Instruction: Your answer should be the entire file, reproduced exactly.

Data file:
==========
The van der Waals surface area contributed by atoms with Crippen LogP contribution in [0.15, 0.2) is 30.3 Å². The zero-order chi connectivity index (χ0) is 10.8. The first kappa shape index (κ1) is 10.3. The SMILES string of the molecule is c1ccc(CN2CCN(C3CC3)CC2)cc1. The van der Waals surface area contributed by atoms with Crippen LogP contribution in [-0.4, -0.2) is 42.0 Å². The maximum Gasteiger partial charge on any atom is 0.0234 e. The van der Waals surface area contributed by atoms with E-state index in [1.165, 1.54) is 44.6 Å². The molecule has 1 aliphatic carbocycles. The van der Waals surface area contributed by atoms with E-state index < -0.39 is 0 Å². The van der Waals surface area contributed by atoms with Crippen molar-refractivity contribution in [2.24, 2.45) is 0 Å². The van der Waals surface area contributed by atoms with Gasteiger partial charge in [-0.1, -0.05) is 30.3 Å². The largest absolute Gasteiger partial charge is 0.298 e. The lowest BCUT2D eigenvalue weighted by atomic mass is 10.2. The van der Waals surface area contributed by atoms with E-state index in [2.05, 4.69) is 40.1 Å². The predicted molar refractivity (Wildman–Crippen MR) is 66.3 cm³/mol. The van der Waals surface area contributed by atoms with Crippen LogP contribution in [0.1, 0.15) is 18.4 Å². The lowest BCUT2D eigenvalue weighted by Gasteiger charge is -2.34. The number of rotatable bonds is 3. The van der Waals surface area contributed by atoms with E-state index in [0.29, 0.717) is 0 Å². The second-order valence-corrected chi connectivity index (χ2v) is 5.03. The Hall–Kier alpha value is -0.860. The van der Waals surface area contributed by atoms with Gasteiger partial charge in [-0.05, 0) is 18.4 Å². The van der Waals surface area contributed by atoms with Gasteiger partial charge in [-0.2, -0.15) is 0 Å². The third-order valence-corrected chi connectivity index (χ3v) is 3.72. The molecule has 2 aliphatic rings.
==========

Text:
The van der Waals surface area contributed by atoms with Crippen LogP contribution in [0.15, 0.2) is 30.3 Å². The zero-order chi connectivity index (χ0) is 10.8. The first kappa shape index (κ1) is 10.3. The SMILES string of the molecule is c1ccc(CN2CCN(C3CC3)CC2)cc1. The van der Waals surface area contributed by atoms with Crippen LogP contribution in [-0.4, -0.2) is 42.0 Å². The maximum Gasteiger partial charge on any atom is 0.0234 e. The van der Waals surface area contributed by atoms with E-state index in [1.165, 1.54) is 44.6 Å². The molecule has 1 aliphatic carbocycles. The van der Waals surface area contributed by atoms with E-state index < -0.39 is 0 Å². The van der Waals surface area contributed by atoms with Crippen molar-refractivity contribution in [2.24, 2.45) is 0 Å². The van der Waals surface area contributed by atoms with Gasteiger partial charge in [-0.1, -0.05) is 30.3 Å². The largest absolute Gasteiger partial charge is 0.298 e. The lowest BCUT2D eigenvalue weighted by atomic mass is 10.2. The van der Waals surface area contributed by atoms with E-state index in [2.05, 4.69) is 40.1 Å². The predicted molar refractivity (Wildman–Crippen MR) is 66.3 cm³/mol. The van der Waals surface area contributed by atoms with Crippen LogP contribution in [0.1, 0.15) is 18.4 Å². The lowest BCUT2D eigenvalue weighted by Gasteiger charge is -2.34. The number of rotatable bonds is 3. The van der Waals surface area contributed by atoms with E-state index in [0.29, 0.717) is 0 Å². The second-order valence-corrected chi connectivity index (χ2v) is 5.03. The Hall–Kier alpha value is -0.860. The van der Waals surface area contributed by atoms with Gasteiger partial charge in [-0.05, 0) is 18.4 Å². The van der Waals surface area contributed by atoms with Gasteiger partial charge in [-0.2, -0.15) is 0 Å². The third-order valence-corrected chi connectivity index (χ3v) is 3.72. The molecule has 2 aliphatic rings.